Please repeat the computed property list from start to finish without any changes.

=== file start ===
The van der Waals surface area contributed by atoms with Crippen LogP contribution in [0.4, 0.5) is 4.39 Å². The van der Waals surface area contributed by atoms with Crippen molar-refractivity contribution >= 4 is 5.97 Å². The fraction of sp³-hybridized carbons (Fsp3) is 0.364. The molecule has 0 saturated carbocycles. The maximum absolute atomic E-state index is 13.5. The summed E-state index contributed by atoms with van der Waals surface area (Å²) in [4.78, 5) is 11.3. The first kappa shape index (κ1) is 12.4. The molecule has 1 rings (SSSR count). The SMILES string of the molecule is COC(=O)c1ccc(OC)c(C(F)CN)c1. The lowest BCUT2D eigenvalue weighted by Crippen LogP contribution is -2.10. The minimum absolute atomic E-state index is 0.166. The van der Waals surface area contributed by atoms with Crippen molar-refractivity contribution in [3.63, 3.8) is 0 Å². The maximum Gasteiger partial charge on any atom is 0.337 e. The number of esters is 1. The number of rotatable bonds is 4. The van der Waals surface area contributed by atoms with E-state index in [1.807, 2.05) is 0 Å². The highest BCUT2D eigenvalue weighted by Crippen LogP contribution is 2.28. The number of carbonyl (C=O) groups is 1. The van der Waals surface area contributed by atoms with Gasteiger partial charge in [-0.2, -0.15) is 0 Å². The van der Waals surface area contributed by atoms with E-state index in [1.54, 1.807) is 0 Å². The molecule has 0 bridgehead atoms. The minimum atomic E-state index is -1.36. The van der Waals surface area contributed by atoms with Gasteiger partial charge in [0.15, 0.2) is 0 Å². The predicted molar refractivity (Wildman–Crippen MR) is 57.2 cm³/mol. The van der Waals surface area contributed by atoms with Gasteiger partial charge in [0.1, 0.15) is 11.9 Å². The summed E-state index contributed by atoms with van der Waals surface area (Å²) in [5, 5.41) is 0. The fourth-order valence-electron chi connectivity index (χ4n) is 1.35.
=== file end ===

The van der Waals surface area contributed by atoms with Crippen LogP contribution in [0.4, 0.5) is 4.39 Å². The van der Waals surface area contributed by atoms with Crippen molar-refractivity contribution >= 4 is 5.97 Å². The fraction of sp³-hybridized carbons (Fsp3) is 0.364. The molecule has 0 saturated carbocycles. The maximum absolute atomic E-state index is 13.5. The summed E-state index contributed by atoms with van der Waals surface area (Å²) in [4.78, 5) is 11.3. The first kappa shape index (κ1) is 12.4. The molecule has 1 rings (SSSR count). The SMILES string of the molecule is COC(=O)c1ccc(OC)c(C(F)CN)c1. The lowest BCUT2D eigenvalue weighted by Crippen LogP contribution is -2.10. The minimum absolute atomic E-state index is 0.166. The van der Waals surface area contributed by atoms with Crippen molar-refractivity contribution in [3.63, 3.8) is 0 Å². The maximum Gasteiger partial charge on any atom is 0.337 e. The number of esters is 1. The number of rotatable bonds is 4. The van der Waals surface area contributed by atoms with E-state index in [1.807, 2.05) is 0 Å². The highest BCUT2D eigenvalue weighted by Crippen LogP contribution is 2.28. The number of carbonyl (C=O) groups is 1. The van der Waals surface area contributed by atoms with Gasteiger partial charge in [-0.2, -0.15) is 0 Å². The van der Waals surface area contributed by atoms with E-state index in [1.54, 1.807) is 0 Å². The molecule has 0 bridgehead atoms. The minimum atomic E-state index is -1.36. The van der Waals surface area contributed by atoms with Gasteiger partial charge in [0.15, 0.2) is 0 Å². The predicted molar refractivity (Wildman–Crippen MR) is 57.2 cm³/mol. The van der Waals surface area contributed by atoms with Gasteiger partial charge in [0.1, 0.15) is 11.9 Å². The summed E-state index contributed by atoms with van der Waals surface area (Å²) in [5, 5.41) is 0. The fourth-order valence-electron chi connectivity index (χ4n) is 1.35.